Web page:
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The fake news lesson for marketers: You will be a victim

Fake news made headlines during the election, but the phenomenon is nothing new to marketers. Just ask Procter & Gamble (P&G).

In early 2010, P&G’s rollout of the most dramatic improvement to its Pampers diaper brand in a quarter century was sidetracked for months by a loosely organized Facebook campaign that claimed that the new product caused diaper rash. There was no evidence for the accusations (while diapers may incubate diaper rash, they don’t directly cause it), but that didn’t faze the legions of angry moms who wanted someone to blame for the agony their babies were experiencing.

P&G was ultimately vindicated by the Consumer Product Safety Commission (CPSC), but the attack made headlines across the U.S. and cost the company momentum and short-term sales. In retrospect, P&G admitted some mistakes. It hadn’t kept its ear close enough to the ground in social channels to pick up on early evidence of concern. It also got involved too late in the Facebook discussion, by which time it was back on its heels.

But the company also did a lot of things right. It brought journalists and popular mom bloggers to Cincinnati and flung open the doors of its labs and executive offices to answer all their questions. It set up a toll-free hotline for the same purpose. It was transparent about the millions of dollars it had spent on testing and safety. It talked openly about the experience and what it learned. And it resolved to become a leader in social media engagement in its industry. More detail about the crisis is here.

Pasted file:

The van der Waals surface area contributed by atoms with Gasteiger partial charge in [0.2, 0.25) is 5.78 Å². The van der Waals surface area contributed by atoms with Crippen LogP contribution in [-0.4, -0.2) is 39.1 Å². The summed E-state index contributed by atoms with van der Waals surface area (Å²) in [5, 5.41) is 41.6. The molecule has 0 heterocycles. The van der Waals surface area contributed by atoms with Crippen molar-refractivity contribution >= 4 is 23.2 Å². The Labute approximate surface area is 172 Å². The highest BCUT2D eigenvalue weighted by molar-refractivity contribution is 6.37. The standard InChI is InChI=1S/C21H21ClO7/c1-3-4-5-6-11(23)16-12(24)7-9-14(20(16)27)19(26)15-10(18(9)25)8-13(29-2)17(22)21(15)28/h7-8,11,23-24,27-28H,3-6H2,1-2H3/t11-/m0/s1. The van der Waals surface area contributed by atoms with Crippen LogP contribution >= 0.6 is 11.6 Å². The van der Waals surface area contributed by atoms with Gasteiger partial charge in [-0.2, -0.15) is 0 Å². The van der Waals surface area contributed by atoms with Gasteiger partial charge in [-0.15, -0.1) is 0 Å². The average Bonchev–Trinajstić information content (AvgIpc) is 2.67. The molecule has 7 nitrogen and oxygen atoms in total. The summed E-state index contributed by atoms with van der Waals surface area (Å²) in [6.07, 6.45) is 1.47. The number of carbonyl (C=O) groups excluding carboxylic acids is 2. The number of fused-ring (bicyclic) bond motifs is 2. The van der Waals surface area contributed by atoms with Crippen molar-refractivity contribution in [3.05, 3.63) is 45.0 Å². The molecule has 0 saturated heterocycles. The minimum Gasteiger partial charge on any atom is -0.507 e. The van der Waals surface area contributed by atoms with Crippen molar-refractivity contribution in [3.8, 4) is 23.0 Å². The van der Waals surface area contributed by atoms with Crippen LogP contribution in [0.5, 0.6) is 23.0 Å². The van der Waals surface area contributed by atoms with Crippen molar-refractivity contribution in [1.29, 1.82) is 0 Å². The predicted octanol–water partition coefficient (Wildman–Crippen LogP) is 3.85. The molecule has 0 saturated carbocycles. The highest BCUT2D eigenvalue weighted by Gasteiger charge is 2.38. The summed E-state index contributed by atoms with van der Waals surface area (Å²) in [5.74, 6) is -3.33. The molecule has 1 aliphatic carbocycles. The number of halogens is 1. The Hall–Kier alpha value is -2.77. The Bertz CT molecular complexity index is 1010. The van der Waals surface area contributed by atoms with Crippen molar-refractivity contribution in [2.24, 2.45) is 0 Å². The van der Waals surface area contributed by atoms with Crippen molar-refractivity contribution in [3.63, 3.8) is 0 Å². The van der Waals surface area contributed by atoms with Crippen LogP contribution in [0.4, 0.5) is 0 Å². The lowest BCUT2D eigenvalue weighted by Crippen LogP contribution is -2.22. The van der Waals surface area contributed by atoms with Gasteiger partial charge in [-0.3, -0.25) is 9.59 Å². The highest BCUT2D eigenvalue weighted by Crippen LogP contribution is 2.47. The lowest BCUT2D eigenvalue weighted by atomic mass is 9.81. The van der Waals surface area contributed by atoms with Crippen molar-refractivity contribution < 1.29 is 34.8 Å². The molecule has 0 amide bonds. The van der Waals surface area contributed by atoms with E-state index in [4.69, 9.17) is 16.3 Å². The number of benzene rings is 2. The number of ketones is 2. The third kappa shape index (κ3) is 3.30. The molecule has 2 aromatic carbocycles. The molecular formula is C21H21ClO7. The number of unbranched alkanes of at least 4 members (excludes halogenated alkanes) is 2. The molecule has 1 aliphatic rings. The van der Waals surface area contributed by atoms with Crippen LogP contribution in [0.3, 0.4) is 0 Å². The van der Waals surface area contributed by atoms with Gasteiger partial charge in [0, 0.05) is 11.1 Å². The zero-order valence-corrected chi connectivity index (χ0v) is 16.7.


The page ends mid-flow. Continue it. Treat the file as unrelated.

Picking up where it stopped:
Marketers should pay close attention to the evolving fake news phenomenon because they will be targets. The political campaign introduced an important new variable to the spread of misinformation: the profit motive. No longer are detractors motivated just by umbrage. Fake news producers will be looking for new victims that can generate traffic that earns them money. Brands and products will surely be in their cross-hairs.

Plan now for how you will deal with a fake news attack.

  • This of the worst possible PR nightmare scenario you could experience. Prepare a response strategy.
  • Build relationships with the people who influence your market, whether they be bloggers, journalists, regulators, academics, analysts, channel partners, or even competitors. You may need to rally them to your side in the interest of getting to the truth.
  • Listen like crazy. Monitor keyword, hash tags and influential people to pick up early signs of misinformation.
  • Have articulate and credible spokespeople identified in case you need them on short notice.

If attacked, learn from the experience of others:

  • Talk early and often, even if you don’t have a lot to say. Silence will be interpreted as guilt.
  • Answer questions openly. If you don’t have the facts, promise to get them. Then do that.
  • Keep it positive; never get defensive. And never get into a shouting match.
  • Always tell the truth.
  • Be sure you know of any skeletons in the closet. Communicators should never be in the dark during a crisis.
  • Have people active and engaged in major social media channels. You’ll need their credibility in a crisis.
  • Be ready to apologize if you made a mistake. People forgive sincere regret but not deception.

The good news for P&G is that the publicity stirred up by the Pampers crisis ultimately raised awareness of the improvements the company had made to the product. Following CPSC vindication, sales settled in at higher levels than they had previously. You see? If you tell the truth, there’s usually a silver lining.

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